Eusebius McKaiser posed a question to listeners on whether a person should be jailed for their what they say.
This comes after convicted racist Vicki Momberg was sentenced to three years imprisonment with one year suspended by the Randburg Magistrates Court last week.
She was videoed shouting racial slurs at a black police officer who was trying to assist her after she was involved in an alleged smash and grab incident.
Momberg was found guilty of four counts of crimen injuria in November 2017.
Callers also shared their thoughts on the matter. Thembi said she thought Momberg was going to get a short sentence and was shocked at first.
But now I am happy she got two years because this will actually teach people what they teach their children (is important). Teaching your child how to say the K-word could actually land them in jail one day and get them a criminal record.— Thembi, caller
She said her sister in law witnessed two young children swearing at a mother and child at the traffic lights but says hopefully now after the Momberg sentencing people will think twice.
Kefilwe, another caller said she is prepared to put her neck on the line to say that you should go to jail.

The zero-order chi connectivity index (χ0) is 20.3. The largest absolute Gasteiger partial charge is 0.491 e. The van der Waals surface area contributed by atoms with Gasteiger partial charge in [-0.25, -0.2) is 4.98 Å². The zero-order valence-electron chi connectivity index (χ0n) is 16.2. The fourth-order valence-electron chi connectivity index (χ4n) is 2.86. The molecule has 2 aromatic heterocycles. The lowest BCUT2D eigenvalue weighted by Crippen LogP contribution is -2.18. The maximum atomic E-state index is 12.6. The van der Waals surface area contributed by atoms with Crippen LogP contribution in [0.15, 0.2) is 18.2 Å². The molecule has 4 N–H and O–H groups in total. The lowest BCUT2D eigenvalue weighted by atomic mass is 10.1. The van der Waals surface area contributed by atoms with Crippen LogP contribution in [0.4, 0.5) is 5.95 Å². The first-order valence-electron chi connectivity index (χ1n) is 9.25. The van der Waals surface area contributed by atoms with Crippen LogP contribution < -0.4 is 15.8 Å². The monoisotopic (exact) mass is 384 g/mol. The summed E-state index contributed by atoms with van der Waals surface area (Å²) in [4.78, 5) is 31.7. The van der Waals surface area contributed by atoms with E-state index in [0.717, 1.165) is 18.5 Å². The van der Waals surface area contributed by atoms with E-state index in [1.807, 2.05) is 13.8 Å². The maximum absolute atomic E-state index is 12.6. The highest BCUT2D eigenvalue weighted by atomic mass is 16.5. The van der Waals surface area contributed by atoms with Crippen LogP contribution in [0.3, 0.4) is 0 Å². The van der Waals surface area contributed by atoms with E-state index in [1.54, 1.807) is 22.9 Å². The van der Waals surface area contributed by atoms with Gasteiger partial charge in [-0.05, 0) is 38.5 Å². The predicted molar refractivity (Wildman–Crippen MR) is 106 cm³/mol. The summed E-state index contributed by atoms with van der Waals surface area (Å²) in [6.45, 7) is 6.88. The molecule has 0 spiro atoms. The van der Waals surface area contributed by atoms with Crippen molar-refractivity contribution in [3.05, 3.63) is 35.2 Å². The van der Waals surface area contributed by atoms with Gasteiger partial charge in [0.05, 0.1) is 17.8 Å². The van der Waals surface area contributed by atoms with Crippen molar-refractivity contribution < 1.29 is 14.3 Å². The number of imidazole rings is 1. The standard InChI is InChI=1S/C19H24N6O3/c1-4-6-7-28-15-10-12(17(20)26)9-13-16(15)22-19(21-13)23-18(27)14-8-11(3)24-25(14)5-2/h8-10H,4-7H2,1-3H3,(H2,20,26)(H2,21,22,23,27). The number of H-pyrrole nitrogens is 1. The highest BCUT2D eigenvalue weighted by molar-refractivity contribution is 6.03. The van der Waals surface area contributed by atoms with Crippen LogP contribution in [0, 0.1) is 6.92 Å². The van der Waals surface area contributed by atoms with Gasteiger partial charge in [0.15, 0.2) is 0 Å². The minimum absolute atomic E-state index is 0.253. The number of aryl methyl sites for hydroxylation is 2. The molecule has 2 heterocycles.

The reason I say that is that to be gay in South Africa is life-threatening and that is because of the gravitas of the word itself and the amount of hate that people have to people that are not like them and especially amongst Africans. So for me personally, I would like to see somebody going to jail for calling somebody a 'stabani'.— Kefilwe, caller
She said we need to define what the issue is behind the word.
The word in itself might be innocuous just a six letter word, but when you have institutionalised racism and you have people like Mark Lembertiy calling a fully qualified woman, a BEE candidate, someone who didn't deserve the position that she is in and 30 people don't stand up and say no Mark you are wrong, then you basically are going to keep producing more Vicki Mombergs.— Kefilwe, caller
A caller Albert talked about the importance of 'tone'. He said it goes beyond the impact of a word like the K-word. He described how he has experienced negative body language from white people that has felt as abusive. It goes beyond words and also lies in attitude.
They need to change their attitude. They will use the word 'black' and the tone will not be OK.— Albert, caller
Words can scar us emotionally, and can even make us suicidal. But what is the appropriate societal punishment for that?— Eusebius McKaiser, 702/CapeTalk anchor
Listen further below to this insightful debate: